Some IT managers perspective on developers made me to write this post.
A managing director of a company telling a delivery head that "We need not worry about developers. If we go around the villages with a car and get the people who just completed their school and give him a computer with internet connection and then give 15 days to learn Java. Then assign the work and set a deadline, they will complete the work. We need not bother about Developers. All we need to care about is Managers, who can interact with the client and make the developers finish their work."
A Delivery head telling to a team lead that "Why did the project get delayed? If you allocate the work to your developers and set a deadline they should complete it on time. If they can't we don't need them and we can fire them right away".(The team is a Java developer with one years experience and two fresh graduates with only two months experience, and still nobody knows what are the requirements for the project).
A delivery head telling a senior developer that "I will give you three fresh graduates and I want to build a portal that looks like iGoogle in two months. Just assign the work and set a deadline. They will complete it. (Those three fresh graduates just know about computer programming in theory and they haven't written a HelloWorld program yet).
I know not all managers think like this. I have worked with many good managers who take care of developers very well, sit with the developers when they need to work late nights, arranging dinner and dropping him at his doorstep at two o'clock in the night. I know managers have much more responsibility than a developer. I know managers are responsible to give justification if the project delivery got delayed. But that doesn't mean that managers should treat developers as machines.
A project delivery does not solely depend on either developers or managers. It is team work. Everyone should understand the importance of other contributions.
Setting the deadline is the only way to make the developers complete their work? No.
There are some other approaches to keep the team members energy levels up and get the maximum productivity.
1. Observe their interested areas and put them to work on those areas:
Some developers are more interested in UI development, some are interested on Backend Server side coding and others are much more interested on Database programming. If a developer is interested in any particular area allow him to work on it. You can get the maximum productivity from him once he likes what he is doing, which always results in better productivity.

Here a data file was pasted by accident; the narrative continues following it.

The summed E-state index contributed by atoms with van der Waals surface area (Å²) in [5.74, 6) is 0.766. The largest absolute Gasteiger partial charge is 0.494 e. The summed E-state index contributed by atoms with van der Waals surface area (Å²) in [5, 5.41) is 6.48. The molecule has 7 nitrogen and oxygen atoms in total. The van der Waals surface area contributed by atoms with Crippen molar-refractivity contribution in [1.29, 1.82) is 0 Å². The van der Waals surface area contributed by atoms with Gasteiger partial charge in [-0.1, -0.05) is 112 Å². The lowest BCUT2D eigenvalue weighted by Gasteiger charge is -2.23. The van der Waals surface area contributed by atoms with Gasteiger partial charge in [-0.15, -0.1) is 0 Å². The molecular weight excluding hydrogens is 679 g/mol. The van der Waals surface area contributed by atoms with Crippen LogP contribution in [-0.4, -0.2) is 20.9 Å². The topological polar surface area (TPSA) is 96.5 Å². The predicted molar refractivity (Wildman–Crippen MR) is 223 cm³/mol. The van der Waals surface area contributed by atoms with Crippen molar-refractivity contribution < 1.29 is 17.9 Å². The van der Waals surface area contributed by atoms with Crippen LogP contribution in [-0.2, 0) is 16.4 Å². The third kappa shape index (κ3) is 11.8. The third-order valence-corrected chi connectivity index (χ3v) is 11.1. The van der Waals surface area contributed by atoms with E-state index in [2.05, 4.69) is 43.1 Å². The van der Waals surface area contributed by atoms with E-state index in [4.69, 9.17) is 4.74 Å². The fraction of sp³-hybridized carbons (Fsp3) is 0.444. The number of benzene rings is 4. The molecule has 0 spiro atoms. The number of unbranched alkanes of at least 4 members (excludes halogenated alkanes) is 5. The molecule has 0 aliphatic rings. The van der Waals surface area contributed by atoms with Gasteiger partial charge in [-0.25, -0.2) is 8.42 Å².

2. Give an opportunity to improve in his weak areas:
Some developers are very strong in technical aspects but poor in communication skills. Communication skills are very important as developers have to communicate their design approaches and any development issues to others. In that case ask them to build a good POC using his favorite technologies and explain the design and best practices he followed to his team. After doing this multiple times there will be definitely an improvement in his communication skills.
3. Promptly give feedback on his improvement:
It is more important to give feedback on his improvement which helps the develoer to build confidence in himself. If you don't give any feedback promptly and you only provide it on a year-end appraisal, there will be no use. Give timely feedback and allow the time to improve.
4. Appreciate the good work:
When a developer does a good job it is the managers responsibility to let others know about it because not all developers are not good at marketing themselves.
A simple congratulations email or even a thank you card might drastically improve the developers productivity.
5. Give the ownership on his work:
When a developer is capable of handling a module ask him to take up the ownership on that. This will be good for both the project and the developer. For that module you can have a single point of contact to track the progress and the developer may improve on how to design the module, architecture best practices etc instead of just coding to the design.
6. Listen to their suggestions:
Even though some developers have less experience they might have better ideas. Listen to them. If a developer suggests a new way of doing something ask him to prove that it will work by doing a simple POC.
A great developer's(Craig McClanahan) passion on technology gave birth to Struts which became the default web application framework for Java and brings up lots of job opportunities(Still there are lot of openings for Struts 1.x).
Another great developer/architect's(Rod Johnson) expertise on application development gave birth to Spring framework which eases the life of Java developers across the world and cut down development time drastically, saving a lot of money for enterprises.
Some other technology freak's(Gavin King) thoughts on database programming using Java created the Hibernate ORM framework which influences the persistence approach and became a default tool for persistence across the Java community.
This is the power of a developer. Feel proud to be a developer.
The last thing that I can say is "Finally you need to deliver DeveloperWrittenCode.WAR to your client, not Manager'sManagerialSkills.zip".